Despite this “obesity paradox,” doctors do not recommend gaining weight with hopes of improving cancer outcomes.
Patients with metastatic castration-resistant prostate cancer (mCRPC) tend to have better outcomes if they are obese, according to findings recently presented at the 36th Annual European Association of Urology Congress. This so-called “obesity paradox” has also been previously noted in other genitourinary cancers as well.
In an analysis of nearly 1,600 patients enrolled across three phase 3 trials, the overall survival (OS) rate at 36 months was about 30% in obese patients, compared with 20% in overweight and normal weight patients. Statistical modeling showed that the overall risk of death was 4% lower in obese patients when evaluating BMI as a continuous variable, and 29% lower with BMI as a categorical variable.
A person is classified as obese, overweight or within normal weight by their body mass index (BMI), which is calculated by dividing their weight (in kilograms) by their height (in meters) squared. Groupings are:
The investigators also determined that the OS benefit was not caused by the higher chemotherapy dose received by patients with a higher BMI. They found no interaction between BMI subgroups and the dose of chemotherapy.
"Looking at patients with metastasis of prostate cancer, we found that obese patients are living longer. This means that BMI could be used to predict survival in these patients,” study investigator Dr. Nicola Fossati, a urologist at San Raffaele University, stated in a press release.
"This obesity paradox has been seen in some other cancers, possibly due to the relationship between tissue fat and cancer genomes, and more research is needed in this area. It's also possible that improved survival may be due to the interaction of chemotherapy with other drugs. Obese patients in this older age group tend to be taking medication for other conditions and we do not fully understand how these medicines interconnect,” added Fossati.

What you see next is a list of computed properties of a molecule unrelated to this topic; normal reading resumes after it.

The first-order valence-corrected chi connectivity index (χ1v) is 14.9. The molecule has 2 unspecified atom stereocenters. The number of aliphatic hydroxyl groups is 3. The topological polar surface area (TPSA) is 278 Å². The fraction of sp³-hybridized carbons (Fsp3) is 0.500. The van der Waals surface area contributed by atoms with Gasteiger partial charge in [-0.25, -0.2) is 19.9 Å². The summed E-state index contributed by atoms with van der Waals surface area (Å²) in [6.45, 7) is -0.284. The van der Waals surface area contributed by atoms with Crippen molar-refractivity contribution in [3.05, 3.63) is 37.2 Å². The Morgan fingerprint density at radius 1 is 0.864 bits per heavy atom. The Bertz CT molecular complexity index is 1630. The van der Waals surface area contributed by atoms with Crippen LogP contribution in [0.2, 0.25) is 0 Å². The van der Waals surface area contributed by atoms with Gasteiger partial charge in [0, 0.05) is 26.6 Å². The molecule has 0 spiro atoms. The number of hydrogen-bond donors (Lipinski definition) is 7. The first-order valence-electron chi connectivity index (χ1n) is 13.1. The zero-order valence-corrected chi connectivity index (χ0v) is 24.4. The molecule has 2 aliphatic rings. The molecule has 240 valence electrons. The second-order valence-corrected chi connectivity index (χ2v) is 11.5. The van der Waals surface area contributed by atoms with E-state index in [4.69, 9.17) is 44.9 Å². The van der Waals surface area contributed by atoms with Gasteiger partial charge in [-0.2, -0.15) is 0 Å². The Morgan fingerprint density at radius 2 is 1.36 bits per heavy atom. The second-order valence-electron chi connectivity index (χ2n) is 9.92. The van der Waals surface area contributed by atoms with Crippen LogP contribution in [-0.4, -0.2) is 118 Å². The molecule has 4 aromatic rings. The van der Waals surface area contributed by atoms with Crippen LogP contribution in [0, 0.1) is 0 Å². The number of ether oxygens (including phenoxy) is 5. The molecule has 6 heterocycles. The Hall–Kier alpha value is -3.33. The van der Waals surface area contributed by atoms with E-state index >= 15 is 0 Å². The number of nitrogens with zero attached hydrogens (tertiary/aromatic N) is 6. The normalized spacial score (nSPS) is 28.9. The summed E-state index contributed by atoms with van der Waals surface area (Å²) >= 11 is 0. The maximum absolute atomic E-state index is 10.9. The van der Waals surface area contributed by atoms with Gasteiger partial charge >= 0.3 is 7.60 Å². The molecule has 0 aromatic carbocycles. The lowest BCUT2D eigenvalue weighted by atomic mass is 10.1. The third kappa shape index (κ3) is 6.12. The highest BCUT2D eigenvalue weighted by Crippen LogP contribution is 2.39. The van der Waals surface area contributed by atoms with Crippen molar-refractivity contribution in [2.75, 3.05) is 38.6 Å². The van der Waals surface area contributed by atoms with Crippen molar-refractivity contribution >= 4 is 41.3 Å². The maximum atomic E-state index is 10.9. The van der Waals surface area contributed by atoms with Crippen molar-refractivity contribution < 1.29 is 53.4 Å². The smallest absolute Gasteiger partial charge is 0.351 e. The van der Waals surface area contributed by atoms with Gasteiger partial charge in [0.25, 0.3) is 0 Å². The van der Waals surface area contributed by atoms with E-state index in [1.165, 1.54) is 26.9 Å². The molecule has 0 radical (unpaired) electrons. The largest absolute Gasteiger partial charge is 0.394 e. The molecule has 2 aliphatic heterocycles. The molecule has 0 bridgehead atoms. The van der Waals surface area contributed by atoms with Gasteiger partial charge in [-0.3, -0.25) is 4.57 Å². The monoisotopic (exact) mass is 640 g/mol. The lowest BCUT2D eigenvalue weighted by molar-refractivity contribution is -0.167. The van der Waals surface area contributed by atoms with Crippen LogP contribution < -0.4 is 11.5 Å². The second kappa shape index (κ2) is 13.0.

"Nevertheless, we would not recommend weight gain to anyone with this or another disease. Obesity is a risk factor for many cancers and other diseases and patients should always aim for a healthy BMI of 18 to 24."
The study enrolled 1,577 patients with mCRPC enrolled across three phase 3 randomized control trials: ASCENT2, MAINSAL and VENICE. The average patient age was 69 years and the median BMI was 28 mg/m2. The median follow-up for survivors was 12 months.
Beyond overall survival, the “obesity effect” was also observed with cancer-specific survival. Statistical modeling showed that the risk of cancer-related death was 6% lower in obese patients when evaluating BMI as a continuous variable, and 35% lower with BMI as a categorical variable.
"There are many possible explanations for the association of body weight with positive outcome in metastatic cancers,” said Dr. Peter Albers of Düsseldorf University, who chairs the EAU Scientific Congress Office, in the press release. “It might be that patients with higher BMI are able to tolerate the toxicity of the treatments and their side effects better; in prostate cancer it might be due to the protective impact of hormones found in tissue fat; and it is known that healthy men with slightly higher BMI have a higher overall life expectancy compared to very slim ones.”
"However, at the moment, these are just hypotheses. Further research is needed to identify the biological mechanism behind these different outcomes. Until that mechanism is proven, we can't recommend any change to treatment for patients with advanced prostate cancer," added Albers.
A version of this article was originally published on Urology Times as, “Obesity linked to improved survival in advanced prostate cancer.”
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